WASHINGTON— In his new book, retired Supreme Court Justice John Paul Stevens calls for no fewer than six changes to the Constitution, two of which are directly related to guns. His proposed amendments generally would overrule major Supreme Court decisions with which he disagrees, including ones on guns and campaign finance in which he dissented.» Read More
WASHINGTON, April 2- The U.S. Supreme Court on Wednesday struck down a key pillar of federal campaign finance law by allowing donors to give money to as many political candidates, parties and committees as they wish.
April 2- The U.S. Supreme Court on Wednesday struck down a key pillar of campaign finance law by allowing wealthy donors to give money to as many political candidates, parties and committees as they wish.
WASHINGTON, April 2- The U.S. Supreme Court on Wednesday expanded how much political donors can give candidates and parties in federal elections by striking down a key pillar of campaign finance law. Chief Justice John Roberts, writing on behalf of the court, said the justices did not reach the question of whether to overturn a key 1976 ruling, called Buckley v.
WASHINGTON, April 2- The U.S. Supreme Court on Wednesday expanded how much political donors can give candidates and parties in federal elections by striking down a key pillar of campaign finance law.
A new case before the Supreme Court seeks to raise limits on political donations.
Republicans denounce the IRS after it apologized for inappropriately flagging conservative political groups for additional reviews during the 2012 election.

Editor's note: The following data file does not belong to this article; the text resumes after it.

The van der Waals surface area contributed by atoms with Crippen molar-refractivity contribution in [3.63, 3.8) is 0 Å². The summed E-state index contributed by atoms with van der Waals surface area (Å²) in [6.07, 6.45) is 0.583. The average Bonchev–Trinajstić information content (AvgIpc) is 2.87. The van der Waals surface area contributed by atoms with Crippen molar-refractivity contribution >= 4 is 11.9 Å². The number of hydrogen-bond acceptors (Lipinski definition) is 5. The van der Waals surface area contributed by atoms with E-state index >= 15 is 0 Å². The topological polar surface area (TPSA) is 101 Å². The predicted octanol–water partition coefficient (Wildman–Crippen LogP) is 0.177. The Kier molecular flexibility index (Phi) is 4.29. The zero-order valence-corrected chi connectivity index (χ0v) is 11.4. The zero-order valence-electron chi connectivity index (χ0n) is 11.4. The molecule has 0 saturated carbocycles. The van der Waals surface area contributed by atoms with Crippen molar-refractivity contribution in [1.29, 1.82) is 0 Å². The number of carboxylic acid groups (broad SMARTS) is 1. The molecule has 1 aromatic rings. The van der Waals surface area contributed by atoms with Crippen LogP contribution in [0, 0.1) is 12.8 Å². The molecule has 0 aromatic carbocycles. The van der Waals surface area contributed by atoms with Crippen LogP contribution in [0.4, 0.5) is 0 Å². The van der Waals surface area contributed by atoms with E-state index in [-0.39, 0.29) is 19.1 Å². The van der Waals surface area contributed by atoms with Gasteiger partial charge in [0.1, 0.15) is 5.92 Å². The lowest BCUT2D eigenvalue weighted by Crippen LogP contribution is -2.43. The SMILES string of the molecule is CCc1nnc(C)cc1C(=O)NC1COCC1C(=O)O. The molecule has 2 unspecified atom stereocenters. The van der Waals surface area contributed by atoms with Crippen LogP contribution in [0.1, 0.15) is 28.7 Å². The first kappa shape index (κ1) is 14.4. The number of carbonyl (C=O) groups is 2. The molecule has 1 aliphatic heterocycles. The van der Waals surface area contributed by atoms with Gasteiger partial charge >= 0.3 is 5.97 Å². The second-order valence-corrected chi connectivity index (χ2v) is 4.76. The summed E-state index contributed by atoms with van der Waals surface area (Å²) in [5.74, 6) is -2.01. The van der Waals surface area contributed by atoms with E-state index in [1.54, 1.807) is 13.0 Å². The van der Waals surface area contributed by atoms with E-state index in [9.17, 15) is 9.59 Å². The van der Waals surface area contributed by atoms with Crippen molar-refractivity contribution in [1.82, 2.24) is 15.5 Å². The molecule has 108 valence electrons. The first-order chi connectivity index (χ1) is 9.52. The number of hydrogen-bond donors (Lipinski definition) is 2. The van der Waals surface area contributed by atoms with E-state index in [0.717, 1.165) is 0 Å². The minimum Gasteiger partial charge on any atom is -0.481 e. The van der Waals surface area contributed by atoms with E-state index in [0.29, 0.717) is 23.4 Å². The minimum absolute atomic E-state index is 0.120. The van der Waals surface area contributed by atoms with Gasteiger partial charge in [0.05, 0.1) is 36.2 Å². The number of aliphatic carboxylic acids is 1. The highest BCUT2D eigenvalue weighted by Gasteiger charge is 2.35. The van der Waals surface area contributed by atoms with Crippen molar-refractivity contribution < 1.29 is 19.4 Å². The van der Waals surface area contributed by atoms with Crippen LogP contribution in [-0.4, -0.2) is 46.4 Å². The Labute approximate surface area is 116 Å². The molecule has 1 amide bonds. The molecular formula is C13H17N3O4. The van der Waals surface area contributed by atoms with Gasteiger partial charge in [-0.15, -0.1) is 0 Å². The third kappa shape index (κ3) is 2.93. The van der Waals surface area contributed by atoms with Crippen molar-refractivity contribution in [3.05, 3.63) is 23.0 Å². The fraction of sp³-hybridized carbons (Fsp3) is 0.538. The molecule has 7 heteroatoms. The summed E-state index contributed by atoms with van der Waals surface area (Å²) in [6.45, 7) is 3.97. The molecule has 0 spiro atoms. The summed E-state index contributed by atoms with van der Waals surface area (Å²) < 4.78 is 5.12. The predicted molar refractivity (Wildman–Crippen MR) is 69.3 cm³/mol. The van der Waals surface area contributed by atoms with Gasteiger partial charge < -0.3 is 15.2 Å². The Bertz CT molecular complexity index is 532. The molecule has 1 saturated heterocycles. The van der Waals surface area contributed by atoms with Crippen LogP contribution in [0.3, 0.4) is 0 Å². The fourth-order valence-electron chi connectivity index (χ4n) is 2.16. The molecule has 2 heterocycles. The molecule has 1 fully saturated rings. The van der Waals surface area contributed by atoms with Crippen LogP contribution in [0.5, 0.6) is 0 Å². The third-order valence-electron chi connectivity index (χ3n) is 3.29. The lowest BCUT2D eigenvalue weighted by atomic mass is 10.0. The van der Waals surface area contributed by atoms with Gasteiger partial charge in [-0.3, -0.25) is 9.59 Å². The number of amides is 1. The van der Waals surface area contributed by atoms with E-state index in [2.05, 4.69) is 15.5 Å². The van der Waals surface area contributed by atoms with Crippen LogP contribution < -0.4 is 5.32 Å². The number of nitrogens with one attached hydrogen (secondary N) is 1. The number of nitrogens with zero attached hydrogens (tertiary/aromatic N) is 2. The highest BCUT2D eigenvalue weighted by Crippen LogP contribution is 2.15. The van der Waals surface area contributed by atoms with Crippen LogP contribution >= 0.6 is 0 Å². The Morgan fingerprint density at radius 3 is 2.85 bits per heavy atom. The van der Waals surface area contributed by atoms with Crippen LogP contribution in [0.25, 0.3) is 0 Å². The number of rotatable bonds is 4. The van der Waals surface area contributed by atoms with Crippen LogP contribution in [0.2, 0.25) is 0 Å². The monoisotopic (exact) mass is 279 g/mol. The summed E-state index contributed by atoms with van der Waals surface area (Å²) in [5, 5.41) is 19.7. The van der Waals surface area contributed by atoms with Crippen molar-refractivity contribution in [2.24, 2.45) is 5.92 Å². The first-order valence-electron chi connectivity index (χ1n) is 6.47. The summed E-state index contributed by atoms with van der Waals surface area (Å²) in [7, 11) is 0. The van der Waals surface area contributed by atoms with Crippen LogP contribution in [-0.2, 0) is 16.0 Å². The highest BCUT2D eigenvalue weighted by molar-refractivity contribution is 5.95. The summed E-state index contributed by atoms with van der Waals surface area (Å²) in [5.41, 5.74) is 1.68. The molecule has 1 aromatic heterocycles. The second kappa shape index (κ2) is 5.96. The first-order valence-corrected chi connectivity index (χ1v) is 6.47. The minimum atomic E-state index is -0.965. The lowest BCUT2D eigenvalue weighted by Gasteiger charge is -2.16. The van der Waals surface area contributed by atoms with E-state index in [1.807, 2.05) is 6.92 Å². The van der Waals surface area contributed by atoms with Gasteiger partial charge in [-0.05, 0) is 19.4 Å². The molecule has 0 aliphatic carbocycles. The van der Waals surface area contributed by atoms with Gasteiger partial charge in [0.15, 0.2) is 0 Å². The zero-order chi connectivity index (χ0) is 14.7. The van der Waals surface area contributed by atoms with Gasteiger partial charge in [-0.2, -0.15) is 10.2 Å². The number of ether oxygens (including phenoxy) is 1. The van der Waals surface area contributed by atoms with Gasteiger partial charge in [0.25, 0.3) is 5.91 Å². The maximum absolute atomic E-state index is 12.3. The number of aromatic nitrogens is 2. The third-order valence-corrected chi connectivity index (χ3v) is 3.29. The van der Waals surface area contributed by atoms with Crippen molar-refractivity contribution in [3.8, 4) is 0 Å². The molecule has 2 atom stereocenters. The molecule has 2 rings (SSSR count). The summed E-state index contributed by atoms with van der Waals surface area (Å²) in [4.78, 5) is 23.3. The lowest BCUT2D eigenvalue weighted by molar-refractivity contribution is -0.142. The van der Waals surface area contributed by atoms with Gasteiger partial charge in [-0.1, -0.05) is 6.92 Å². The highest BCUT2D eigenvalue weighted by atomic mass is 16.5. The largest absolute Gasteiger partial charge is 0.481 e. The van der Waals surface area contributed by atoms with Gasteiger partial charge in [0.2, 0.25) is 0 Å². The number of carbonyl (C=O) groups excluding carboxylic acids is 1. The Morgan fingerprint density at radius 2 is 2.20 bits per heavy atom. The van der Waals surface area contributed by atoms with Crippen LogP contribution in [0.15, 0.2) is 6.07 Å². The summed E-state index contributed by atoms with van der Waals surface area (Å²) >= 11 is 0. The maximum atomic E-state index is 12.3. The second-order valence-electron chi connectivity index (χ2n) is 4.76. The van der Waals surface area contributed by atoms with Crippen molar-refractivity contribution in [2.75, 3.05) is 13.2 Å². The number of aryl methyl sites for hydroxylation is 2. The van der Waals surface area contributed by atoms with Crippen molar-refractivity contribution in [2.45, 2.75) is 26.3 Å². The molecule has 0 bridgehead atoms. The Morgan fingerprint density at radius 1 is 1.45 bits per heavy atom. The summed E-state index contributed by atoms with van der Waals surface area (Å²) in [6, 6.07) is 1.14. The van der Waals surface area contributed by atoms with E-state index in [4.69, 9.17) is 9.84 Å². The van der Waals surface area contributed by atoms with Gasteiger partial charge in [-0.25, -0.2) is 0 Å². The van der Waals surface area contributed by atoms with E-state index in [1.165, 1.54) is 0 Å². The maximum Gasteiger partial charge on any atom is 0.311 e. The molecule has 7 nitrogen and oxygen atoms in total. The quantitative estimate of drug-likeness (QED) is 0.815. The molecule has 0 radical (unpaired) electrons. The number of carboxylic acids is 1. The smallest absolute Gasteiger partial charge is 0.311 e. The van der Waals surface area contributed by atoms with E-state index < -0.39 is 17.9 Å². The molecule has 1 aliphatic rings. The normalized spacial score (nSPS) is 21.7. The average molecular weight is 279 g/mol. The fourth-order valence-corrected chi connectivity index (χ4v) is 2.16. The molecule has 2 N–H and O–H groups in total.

At this hour, President Obama is visiting victims of the Boston terror attack, reports CNBC's Scott Cohn.
Austan Goolsbee, University of Chicago Booth School of Business, warns that growth will go down and unemployment will go up as a result of these forced budget cuts.
The very latest on fiscal cliff talks, with CNBC's John Harwood, Steve Liesman & Larry Kudlow.
The House is expected to vote on Speaker Boehner's "Plan B" budget proposal tonight, reports CNBC's John Harwood.
Emboldened by gains in Congress, Democrats appear less willing to compromise in “fiscal cliff" talks on cuts to entitlement programs like Medicare and Social Security, The New York Times reports.
The impasse in Congress over the “fiscal cliff” could be the Grinch that steals Christmas if it isn’t resolved soon.
With Congress returning from Thanksgiving, here’s the good news for those looking to avoid the “fiscal cliff”: Members of both parties do agree on one LARGE point — taxes for the wealthy should go up.
The party must come to grips with the 'demographic realities' reshaping the US electorate and devise new strategies for connecting with growing populations of minorities, single women, and youth, the Christian Science Monitor reports.
Mitt Romney attributed President Obama's victory in part to big policy "gifts" for African-American, Hispanic and young voters, The New York Times reports.
President Obama offers insight on the Latino vote and immigration reform. He says strong Latino voter turnout is one of the reasons he believes he'll be able to get Congress to go along with comprehensive reform very soon after his inauguration.
Tax reform sounds like a great idea - until the loophole that's closed is the one that puts money in your pocket.
The re-election of President Obama did not presage an end to the deregulated fund-raising unleashed by Citizens United; it most likely will encourage reinforced the practice, The New York Times reports.
President Obama, emboldened by his decisive re-election, is looking to the budget talks this week as a second chance to end gridlock in Washington, the New York Times reports.